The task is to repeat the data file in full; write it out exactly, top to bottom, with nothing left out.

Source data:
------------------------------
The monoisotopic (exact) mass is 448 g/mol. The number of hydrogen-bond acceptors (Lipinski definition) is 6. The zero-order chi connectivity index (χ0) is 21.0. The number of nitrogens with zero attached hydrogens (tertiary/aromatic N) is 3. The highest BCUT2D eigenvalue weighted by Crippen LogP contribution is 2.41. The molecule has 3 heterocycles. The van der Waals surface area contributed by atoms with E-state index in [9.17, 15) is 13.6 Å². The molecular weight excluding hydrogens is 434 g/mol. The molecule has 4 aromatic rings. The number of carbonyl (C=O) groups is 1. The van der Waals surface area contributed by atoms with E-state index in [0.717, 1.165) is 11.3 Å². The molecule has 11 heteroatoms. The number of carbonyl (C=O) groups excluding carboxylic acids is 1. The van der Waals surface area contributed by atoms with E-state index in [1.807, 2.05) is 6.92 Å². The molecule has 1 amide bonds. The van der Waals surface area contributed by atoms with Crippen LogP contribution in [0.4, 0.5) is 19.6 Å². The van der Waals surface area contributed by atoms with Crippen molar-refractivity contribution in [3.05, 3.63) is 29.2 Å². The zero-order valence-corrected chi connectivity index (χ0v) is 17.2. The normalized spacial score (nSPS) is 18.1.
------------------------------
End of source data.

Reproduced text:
The monoisotopic (exact) mass is 448 g/mol. The number of hydrogen-bond acceptors (Lipinski definition) is 6. The zero-order chi connectivity index (χ0) is 21.0. The number of nitrogens with zero attached hydrogens (tertiary/aromatic N) is 3. The highest BCUT2D eigenvalue weighted by Crippen LogP contribution is 2.41. The molecule has 3 heterocycles. The van der Waals surface area contributed by atoms with E-state index in [9.17, 15) is 13.6 Å². The molecular weight excluding hydrogens is 434 g/mol. The molecule has 4 aromatic rings. The number of carbonyl (C=O) groups is 1. The van der Waals surface area contributed by atoms with E-state index in [0.717, 1.165) is 11.3 Å². The molecule has 11 heteroatoms. The number of carbonyl (C=O) groups excluding carboxylic acids is 1. The van der Waals surface area contributed by atoms with E-state index in [1.807, 2.05) is 6.92 Å². The molecule has 1 amide bonds. The van der Waals surface area contributed by atoms with Crippen LogP contribution in [0.4, 0.5) is 19.6 Å². The van der Waals surface area contributed by atoms with Crippen molar-refractivity contribution in [3.05, 3.63) is 29.2 Å². The zero-order valence-corrected chi connectivity index (χ0v) is 17.2. The normalized spacial score (nSPS) is 18.1.